Senomyx plans to sell directly to flavor companies
by Jeff Gelski
SAN DIEGO — Senomyx, Inc., a company involved in proprietary taste science technologies, is initiating a new strategy that involves selling certain of its flavor ingredients directly to flavor companies for re-sale to food and beverage companies. The strategy is designed to move the company into profitability. No longer will Senomyx rely solely on licensing collaborations for commercialization.
“The direct sales strategy complements our existing collaborations, which are based on exclusive or co-exclusive commercialization licenses with our partners, who pay royalties to Senomyx,” said Kent Snyder, chief executive officer of San Diego-based Senomyx. “The new strategy is expected to allow Senomyx to have a greater role in the commercialization process and realize more value from our discoveries. Having numerous flavor companies marketing our flavor ingredients is expected to enable deeper and broader penetration of the food and beverage industry.”
At the end of 2012, Senomyx was the owner or exclusive licensee of 354 issued patents. Senomyx had total revenues of $31.3 million in 2012, which compared with $31.6 million in 2011. The company expects 2013 total revenues of $31 million to $34 million and a net loss of $8 million to $10 million.
“2013 should prove to be a transitional year for Senomyx as we implement our direct sales strategy,” said Tony Rogers, senior vice-president and chief financial officer. “While direct sales are not expected to yield significant results in 2013, our goal is for direct sales to be a key driver for meaningful commercial revenues in future years.”
John Poyhonen, president and chief operating officer of Senomyx, said in a March 15 earnings conference call that the company’s target audience is highly concentrated in the top-end flavor companies. The top 10 companies account for more than 75% of the global flavor and fragrance businesses, he said.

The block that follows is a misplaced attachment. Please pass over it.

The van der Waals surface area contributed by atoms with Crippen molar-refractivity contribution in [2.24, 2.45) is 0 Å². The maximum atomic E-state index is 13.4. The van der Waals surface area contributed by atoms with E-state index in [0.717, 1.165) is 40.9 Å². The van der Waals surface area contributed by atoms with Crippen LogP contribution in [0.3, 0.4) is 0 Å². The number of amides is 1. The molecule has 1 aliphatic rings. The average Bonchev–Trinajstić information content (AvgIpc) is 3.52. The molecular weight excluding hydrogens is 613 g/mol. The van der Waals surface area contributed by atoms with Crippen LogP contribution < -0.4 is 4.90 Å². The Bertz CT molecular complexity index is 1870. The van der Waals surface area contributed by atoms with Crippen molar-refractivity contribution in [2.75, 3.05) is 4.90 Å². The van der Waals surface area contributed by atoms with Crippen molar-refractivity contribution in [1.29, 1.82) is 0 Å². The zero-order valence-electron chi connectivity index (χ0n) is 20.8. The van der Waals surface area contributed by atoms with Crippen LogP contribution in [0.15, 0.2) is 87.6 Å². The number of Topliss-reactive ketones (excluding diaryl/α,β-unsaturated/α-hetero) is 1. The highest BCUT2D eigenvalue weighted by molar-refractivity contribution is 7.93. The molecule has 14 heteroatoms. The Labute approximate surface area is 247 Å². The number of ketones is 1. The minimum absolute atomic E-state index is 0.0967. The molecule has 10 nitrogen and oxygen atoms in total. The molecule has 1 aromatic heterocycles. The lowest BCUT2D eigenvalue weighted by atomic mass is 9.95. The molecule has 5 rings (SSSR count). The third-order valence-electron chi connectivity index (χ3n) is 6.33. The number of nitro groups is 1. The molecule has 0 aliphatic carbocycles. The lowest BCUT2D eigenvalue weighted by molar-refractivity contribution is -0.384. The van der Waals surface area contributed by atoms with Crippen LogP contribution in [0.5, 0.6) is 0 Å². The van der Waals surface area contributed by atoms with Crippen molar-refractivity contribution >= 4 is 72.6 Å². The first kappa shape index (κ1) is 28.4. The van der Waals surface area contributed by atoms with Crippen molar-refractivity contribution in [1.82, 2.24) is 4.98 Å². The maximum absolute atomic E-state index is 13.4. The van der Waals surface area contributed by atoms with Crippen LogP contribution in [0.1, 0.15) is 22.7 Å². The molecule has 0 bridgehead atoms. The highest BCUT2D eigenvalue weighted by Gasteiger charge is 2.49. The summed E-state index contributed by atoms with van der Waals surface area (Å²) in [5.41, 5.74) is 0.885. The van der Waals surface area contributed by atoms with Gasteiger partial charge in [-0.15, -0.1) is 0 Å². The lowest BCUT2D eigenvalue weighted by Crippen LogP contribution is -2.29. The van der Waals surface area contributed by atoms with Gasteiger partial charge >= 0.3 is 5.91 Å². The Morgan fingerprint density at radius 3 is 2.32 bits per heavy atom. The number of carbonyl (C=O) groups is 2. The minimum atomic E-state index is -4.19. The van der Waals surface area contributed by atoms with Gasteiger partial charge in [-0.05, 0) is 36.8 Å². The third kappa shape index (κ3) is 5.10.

Mr. Snyder in the March 15 call said Senomyx identified three critical factors in the new strategy.
For one, the company will need to build a product pipeline. Senomyx has reacquired rights to certain flavor ingredients. The company’s S9632 sucrose modifier will be for use in non-alcoholic and powdered beverages.
Senomyx said it also may decide to directly commercialize its S6821 bitter blocker and several of its savory flavor ingredients. Mr. Poyhonen said the company’s S5456 and S9229 savory flavor ingredients have been shown to mimic the temporal profile of monosodium glutamate (MSG) and thus may be used to replace or reduce MSG in foods and beverages.
The second factor is establishing relationships for third-party manufacturing and supply chain logistics. Mr. Poyhonen said a contract manufacturer will supply the Senomyx flavor ingredients.
The third factor is developing what Mr. Snyder called “demand creation capabilities.”
“This will be handled by an expanded Senomyx commercial organization that will have a number of capabilities, including sales and marketing, product applications, customer service and order placement,” he said. “Senomyx will focus our commercial efforts initially on the U.S. headquarters of flavor companies. We anticipate that global flavor companies and other third parties will support rest-of-the-world penetration.”
Senomyx already has collaborated with Firmenich, a privately-owned company based in Geneva and globally involved in the perfume and flavor business. Firmenich is commercializing Senomyx’s S6973 sweet taste modifier in the Americas, Southeast Asia, Africa and Australia. The S6973 modifier has been shown to restore a desired taste profile in foods and selected beverages in which sucrose has been reduced.
Firmenich also has exclusive rights to commercialize S9632, a sucrose modifier, for food applications and co-exclusive rights with Senomyx for the use of S9632 in powdered beverages. Firmenich is commercializing Senomyx’s S2383 sweet taste modifier for use in foods and beverages. The modifier has been shown to restore the desired taste profile of products in which the high-intensity sweetener sucralose has been reduced.